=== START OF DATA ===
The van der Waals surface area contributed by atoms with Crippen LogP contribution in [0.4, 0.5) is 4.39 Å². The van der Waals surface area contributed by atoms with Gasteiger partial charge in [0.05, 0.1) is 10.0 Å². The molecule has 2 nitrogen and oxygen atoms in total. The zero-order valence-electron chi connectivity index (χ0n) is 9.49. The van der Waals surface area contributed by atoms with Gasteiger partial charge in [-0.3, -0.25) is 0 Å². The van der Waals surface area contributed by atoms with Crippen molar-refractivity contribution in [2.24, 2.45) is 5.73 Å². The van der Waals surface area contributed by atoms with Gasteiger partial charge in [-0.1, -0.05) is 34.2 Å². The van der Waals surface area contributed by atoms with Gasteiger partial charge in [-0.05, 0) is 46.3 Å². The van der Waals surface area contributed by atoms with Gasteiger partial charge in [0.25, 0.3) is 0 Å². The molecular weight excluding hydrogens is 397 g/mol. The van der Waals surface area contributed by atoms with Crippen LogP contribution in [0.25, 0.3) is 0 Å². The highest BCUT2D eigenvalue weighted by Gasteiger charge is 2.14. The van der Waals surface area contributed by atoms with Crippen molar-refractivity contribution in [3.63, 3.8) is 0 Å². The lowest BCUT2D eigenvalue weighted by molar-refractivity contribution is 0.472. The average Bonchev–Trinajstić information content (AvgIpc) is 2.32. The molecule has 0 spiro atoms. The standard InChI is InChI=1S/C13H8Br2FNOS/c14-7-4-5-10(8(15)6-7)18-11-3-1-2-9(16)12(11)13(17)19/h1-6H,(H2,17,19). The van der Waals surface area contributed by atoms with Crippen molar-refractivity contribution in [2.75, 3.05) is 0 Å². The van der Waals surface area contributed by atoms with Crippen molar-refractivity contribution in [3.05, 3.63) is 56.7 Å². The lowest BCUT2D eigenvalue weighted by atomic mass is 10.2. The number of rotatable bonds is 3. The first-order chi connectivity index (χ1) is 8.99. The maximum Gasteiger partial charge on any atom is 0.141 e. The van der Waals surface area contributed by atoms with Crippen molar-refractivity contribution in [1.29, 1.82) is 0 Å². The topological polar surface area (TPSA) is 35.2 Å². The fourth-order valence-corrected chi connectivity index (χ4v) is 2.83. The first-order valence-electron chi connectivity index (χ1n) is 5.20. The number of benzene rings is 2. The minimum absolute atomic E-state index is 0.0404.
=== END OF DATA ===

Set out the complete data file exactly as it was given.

The van der Waals surface area contributed by atoms with Crippen LogP contribution in [0.4, 0.5) is 4.39 Å². The van der Waals surface area contributed by atoms with Gasteiger partial charge in [0.05, 0.1) is 10.0 Å². The molecule has 2 nitrogen and oxygen atoms in total. The zero-order valence-electron chi connectivity index (χ0n) is 9.49. The van der Waals surface area contributed by atoms with Gasteiger partial charge in [-0.3, -0.25) is 0 Å². The van der Waals surface area contributed by atoms with Crippen molar-refractivity contribution in [2.24, 2.45) is 5.73 Å². The van der Waals surface area contributed by atoms with Gasteiger partial charge in [-0.1, -0.05) is 34.2 Å². The van der Waals surface area contributed by atoms with Gasteiger partial charge in [-0.05, 0) is 46.3 Å². The van der Waals surface area contributed by atoms with Gasteiger partial charge in [0.25, 0.3) is 0 Å². The molecular weight excluding hydrogens is 397 g/mol. The van der Waals surface area contributed by atoms with Crippen LogP contribution in [0.25, 0.3) is 0 Å². The highest BCUT2D eigenvalue weighted by Gasteiger charge is 2.14. The van der Waals surface area contributed by atoms with Crippen molar-refractivity contribution in [3.63, 3.8) is 0 Å². The lowest BCUT2D eigenvalue weighted by molar-refractivity contribution is 0.472. The average Bonchev–Trinajstić information content (AvgIpc) is 2.32. The molecule has 0 spiro atoms. The standard InChI is InChI=1S/C13H8Br2FNOS/c14-7-4-5-10(8(15)6-7)18-11-3-1-2-9(16)12(11)13(17)19/h1-6H,(H2,17,19). The van der Waals surface area contributed by atoms with Crippen molar-refractivity contribution in [2.75, 3.05) is 0 Å². The van der Waals surface area contributed by atoms with Crippen molar-refractivity contribution in [3.05, 3.63) is 56.7 Å². The lowest BCUT2D eigenvalue weighted by atomic mass is 10.2. The number of rotatable bonds is 3. The first-order chi connectivity index (χ1) is 8.99. The maximum Gasteiger partial charge on any atom is 0.141 e. The van der Waals surface area contributed by atoms with Crippen molar-refractivity contribution in [1.29, 1.82) is 0 Å². The topological polar surface area (TPSA) is 35.2 Å². The fourth-order valence-corrected chi connectivity index (χ4v) is 2.83. The first-order valence-electron chi connectivity index (χ1n) is 5.20. The number of benzene rings is 2. The minimum absolute atomic E-state index is 0.0404.